1. DC: Senate green-lights public lands package.
The Natural Resources Management Act was passed this week in the Senate 92-8. Thoughts from @MeatEater on what it all means:
> …includes permanent reauthorization of the popular Land and Water Conservation Fund, 1.3 million acres of new wilderness, 4 new national monuments, 367 miles of wild and scenic rivers, 42,000 acres added to the National Parks system…and expanding hunting, fishing and shooting on public lands.
> The outdoors community certainly has cause to celebrate the long-fought victory of getting this legislation through the Senate, but the true battle may be yet to come with debate in the House.
2. The flip side is making sure public land stays public.
A great post and vid. You involved? You oughta be:
> You’ve likely seen and heard plenty over the past couple years about the threat of a transfer or sale of America’s public lands. It was a dangerous idea, and hunters, anglers and other outdoorsy folks made a lot of noise about it.
> The good news now is that we as a community have done such a good job speaking out against these proposals that the idea has started to lose steam.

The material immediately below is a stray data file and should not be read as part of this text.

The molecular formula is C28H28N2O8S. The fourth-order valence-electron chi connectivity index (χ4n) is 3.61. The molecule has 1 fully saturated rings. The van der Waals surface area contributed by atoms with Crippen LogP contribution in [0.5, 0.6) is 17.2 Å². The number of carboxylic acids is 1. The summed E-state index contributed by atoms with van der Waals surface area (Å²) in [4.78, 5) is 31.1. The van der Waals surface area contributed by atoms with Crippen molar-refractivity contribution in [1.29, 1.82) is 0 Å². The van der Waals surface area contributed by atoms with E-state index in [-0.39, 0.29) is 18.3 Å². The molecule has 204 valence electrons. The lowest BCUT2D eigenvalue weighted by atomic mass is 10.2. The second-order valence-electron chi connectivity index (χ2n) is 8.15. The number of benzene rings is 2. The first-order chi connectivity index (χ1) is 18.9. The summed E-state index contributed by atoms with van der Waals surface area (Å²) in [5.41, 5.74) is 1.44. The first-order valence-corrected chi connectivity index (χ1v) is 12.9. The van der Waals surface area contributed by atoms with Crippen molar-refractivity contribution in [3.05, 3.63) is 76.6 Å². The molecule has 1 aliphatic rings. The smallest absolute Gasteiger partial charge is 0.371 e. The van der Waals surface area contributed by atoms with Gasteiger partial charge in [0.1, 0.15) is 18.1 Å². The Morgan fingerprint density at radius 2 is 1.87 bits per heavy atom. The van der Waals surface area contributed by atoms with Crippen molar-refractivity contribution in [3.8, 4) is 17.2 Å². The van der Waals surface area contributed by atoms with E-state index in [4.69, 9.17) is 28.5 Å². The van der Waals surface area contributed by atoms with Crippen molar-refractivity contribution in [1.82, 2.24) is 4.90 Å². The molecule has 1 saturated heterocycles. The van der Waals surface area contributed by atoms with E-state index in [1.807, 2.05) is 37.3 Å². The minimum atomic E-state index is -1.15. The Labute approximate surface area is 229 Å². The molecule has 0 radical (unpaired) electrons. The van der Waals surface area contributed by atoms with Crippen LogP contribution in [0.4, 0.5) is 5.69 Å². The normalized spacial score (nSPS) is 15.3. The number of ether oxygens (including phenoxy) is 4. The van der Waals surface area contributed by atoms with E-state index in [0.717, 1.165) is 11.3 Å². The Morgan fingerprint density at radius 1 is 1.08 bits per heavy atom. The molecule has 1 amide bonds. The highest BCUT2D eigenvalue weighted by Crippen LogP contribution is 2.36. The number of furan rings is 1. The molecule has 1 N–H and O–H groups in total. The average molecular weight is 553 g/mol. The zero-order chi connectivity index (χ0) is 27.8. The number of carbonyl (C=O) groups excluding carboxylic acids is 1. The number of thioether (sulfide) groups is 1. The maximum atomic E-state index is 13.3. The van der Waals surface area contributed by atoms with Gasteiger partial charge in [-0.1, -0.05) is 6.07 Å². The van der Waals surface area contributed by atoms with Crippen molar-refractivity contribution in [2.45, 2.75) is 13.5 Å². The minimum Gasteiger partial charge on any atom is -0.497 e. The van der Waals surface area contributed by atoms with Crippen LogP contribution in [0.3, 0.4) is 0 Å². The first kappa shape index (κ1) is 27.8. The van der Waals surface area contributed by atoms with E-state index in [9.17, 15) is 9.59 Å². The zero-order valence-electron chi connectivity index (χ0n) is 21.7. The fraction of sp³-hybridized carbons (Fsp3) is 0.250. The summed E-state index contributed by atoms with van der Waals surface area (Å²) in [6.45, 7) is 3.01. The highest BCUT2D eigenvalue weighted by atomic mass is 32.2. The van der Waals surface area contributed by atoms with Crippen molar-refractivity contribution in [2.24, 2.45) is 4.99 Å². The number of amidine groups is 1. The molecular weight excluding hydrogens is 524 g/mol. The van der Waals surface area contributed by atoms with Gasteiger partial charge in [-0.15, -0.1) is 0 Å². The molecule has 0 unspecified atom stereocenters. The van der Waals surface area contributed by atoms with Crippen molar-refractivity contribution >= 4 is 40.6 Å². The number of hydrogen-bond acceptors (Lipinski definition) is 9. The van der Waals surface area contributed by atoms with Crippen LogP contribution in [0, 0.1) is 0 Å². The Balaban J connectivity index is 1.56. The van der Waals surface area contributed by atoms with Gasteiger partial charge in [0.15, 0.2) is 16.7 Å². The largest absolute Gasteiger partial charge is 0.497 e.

> Now, instead of a direct sale or transfer of public ground, these anti-public land advocates are seeking out new…ways to undermine the integrity of our public real-estate.
> We’ve got to stay squeaky. Stay informed…sign the petitions…and speak up.
3. WA considering no antlerless deer in ’19.
4. MD hunters harvested 11% less last season.
Blamed on poor weather.
5. NE may open up farm deer a week early.
> The idea arose from two related trends: a rising deer population in some areas of the state and a decline in land that’s available to hunters. Farmers who allow hunting on their property are increasingly selling exclusive access to wealthy hunters who pay thousands of dollars so they can bag a trophy buck.
6. UT has an online shed-hunting course.
Probly not a bad idea for all of us to take it:
> “During winter, big game animals, especially deer, often have a difficult time finding food. If you spook an animal and cause it to run, the animal has to use up fat reserves and energy it needs to make it through the winter.”
> Fortunately you can gather shed antlers without stressing the animals or damaging their habitat…. After you finish the course…you must print your certificate of completion and then carry it with you….